Lorraine E. Dyer, 65, of Epoufette, died Friday morning, April 3, 2009, at Northern Michigan Regional Hospital in Petoskey.
She was born October 10, 1943, in Mount Clemens to Richard T. and Betty Jane (nee Tromley) Revard.
She married Alfred Dyer November 27, 1992, in Rexton.
Mrs. Dyer worked at Kewadin Casino as a change director until she retired owing to health reasons.
She had many friends and enjoyed communicating with them on the computer. She loved her family and kept in touch with them often, especially her son, Mike, and stepdaughter, Alli. Mrs. Dyer was proud of her husband's role as fire chief of Hendricks Township, friends said.
She is survived by her husband; her mother, Betty Revard of Logansport, Indiana; a son, Michael McDonald of Logansport; three sisters and their families, Betty Snay of Florida, Jenny and Timothy Jamerson of Logansport, and Frances Colpitts of New York; three brothers and their families, Pete and Sandy Revard...
Gerald H. Snay, 72, passed away November 13, 2010 at Florida Hospital Orlando.
He worked in the documentation department for the power distribution industry and was a member of the Moose Lodge in DeBary and loved karaoke.
He is survived by his wife, Betty J. Snay; step-son, Thomas (Trish) Snay; step-daughters, Theresa (Chris) Rowe and Jane Coghill; brothers, Thomas (Jane) Snay, Gilbert (Dorothy) Snay, Robert James (Penny) Snay and Patrick (Ellen) Snay; sisters, Florence Rush, Ellen (Glen) Zeider, Ruth Jackson, Joan Parson, and Judy Hizer; six step-grandchildren, Ted, Mitchell, Eliseo, Heather, Stephanie and Bill; step-great-grandchild, Braxton; and many friends.
He was predeceased by his parents, four brothers and two sisters.
Visitation will be held Thursday at the Gramkow Chapel from 6 to 8 p.m. with a memorial service at 7 p.m.
Gramkow Funeral Home, Sanford, is in charge of all arrangements.
Kenneth Orville Tromley, age 90, a resident of St. Clair, Michigan died on Thursday, May 6, 2010 in his home. He was born on June 22, 1919 in Mount Clemens, MI to the late Elmer and Blanche (nee Humphrey) Tromley. He was united in marriage to the former Betty Jane Sneath... who preceded him in death on November 23, 2006. Mr. Tromley proudly served his county in the United States Army - Company B 755th Tank Battalion during World War II. He and his comrades fought in the European African Middle Eastern theater for 18 months where he earned the Bronze Star Medal for his bravery. Upon his return home, he returned to truck driving, a career he enjoyed for many years. In his younger days he could often be found going to the race tracks and watching stock car races or spending some time fishing on a lazy afternoon. More recently he became a fan of NASCAR who enjoyed the tranquility of his home. He always looked forward to attending a party with family and friends, and always welcomed the opportunity to spend time with his grandchildren. He is survived by his children; Dorothy (Kenny) Tikkanen of Linden Lake, MI, Marion (Roger) Tikkanen of Imlay City, MI, Kennita (Don) Megie of St. Clair, Lawrence (Theresa) Tromley of St. Clair Shores, MI, Kenneth (Patricia) Tromley of Sterling Heights, MI, Melodie (Mark) Lenartowicz of St. Clair Shores, 13 grandchildren, and many great-grandchildren. In addition to his wife and parents, he was preceded in death by his daughter Nancy Osborne, granddaughter Debbie, and 7 siblings. A memorial service will be held on Saturday, May 22, 2010 (location and time are pending). Services entrusted to Harold W. Vick Funeral Home of Mt. Clemens. Burial will be in St. Peter Catholic Cemetery, Clinton Twp., MI. Memorial donations in memory of Kenneth may be sent to the Karmanos Cancer Institute, 4100 John R., Detroit, MI 48201. Share memories with the family at www.vickfuneralhome.com.See More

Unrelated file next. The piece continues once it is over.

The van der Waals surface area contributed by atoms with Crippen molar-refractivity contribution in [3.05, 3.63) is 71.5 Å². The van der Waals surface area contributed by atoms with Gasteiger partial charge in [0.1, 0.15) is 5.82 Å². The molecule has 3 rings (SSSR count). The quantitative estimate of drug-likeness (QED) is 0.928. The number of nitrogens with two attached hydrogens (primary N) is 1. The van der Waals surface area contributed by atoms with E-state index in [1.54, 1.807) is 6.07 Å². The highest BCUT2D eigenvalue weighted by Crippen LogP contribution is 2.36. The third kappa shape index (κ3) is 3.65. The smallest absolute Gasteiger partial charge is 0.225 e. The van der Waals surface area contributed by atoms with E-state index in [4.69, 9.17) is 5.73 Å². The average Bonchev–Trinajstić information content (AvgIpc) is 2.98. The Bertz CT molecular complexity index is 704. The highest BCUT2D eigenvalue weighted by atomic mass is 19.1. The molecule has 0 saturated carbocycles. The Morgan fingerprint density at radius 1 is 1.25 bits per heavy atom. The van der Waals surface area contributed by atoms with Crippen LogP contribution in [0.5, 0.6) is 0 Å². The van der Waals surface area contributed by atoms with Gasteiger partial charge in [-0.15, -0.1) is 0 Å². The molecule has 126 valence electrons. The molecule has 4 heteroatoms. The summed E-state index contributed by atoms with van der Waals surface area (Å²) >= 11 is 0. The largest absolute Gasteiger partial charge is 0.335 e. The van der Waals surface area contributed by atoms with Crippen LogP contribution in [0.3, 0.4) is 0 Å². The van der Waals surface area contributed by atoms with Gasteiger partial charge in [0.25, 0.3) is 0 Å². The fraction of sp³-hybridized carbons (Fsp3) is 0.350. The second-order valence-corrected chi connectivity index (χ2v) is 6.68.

Durwin M. Tromley, 102, of Mount Clemens, died Wednesday, Oct. 22, 2008, in Genesys Hospice Care Center in Goodrich. He was born Jan. 31, 1906, in Turner, Mich.
Mr. Tromley married Emma Martha Schade on Dec. 3, 1927, in Toledo, Ohio, and they settled in Mount Clemens.
He retired after 25 years of employment with Schaeffer Painting and then worked for Utica Community Schools for six years before retiring again in 1970.
He is survived by his children, Alice Collins of Phoenix, Ariz., Edward (Beverly) Tromley of Harrison Township, Myrna Jean Agee of Georgia, and Ronald (Cheryl) Tromley of Grand Blanc; 22 grandchildren; 43 great-grandchildren; and 22 great-great-grandchildren.
He was predeceased by his wife, Emma, on Saturday, April 5, 1997, in Clinton Township; parents, Theodore and Rose (Vanatter) Tromley; siblings, Theodore, Albert, Elmer, Claude, Edward and Lula Weisgerber; and great-grandson, Vin...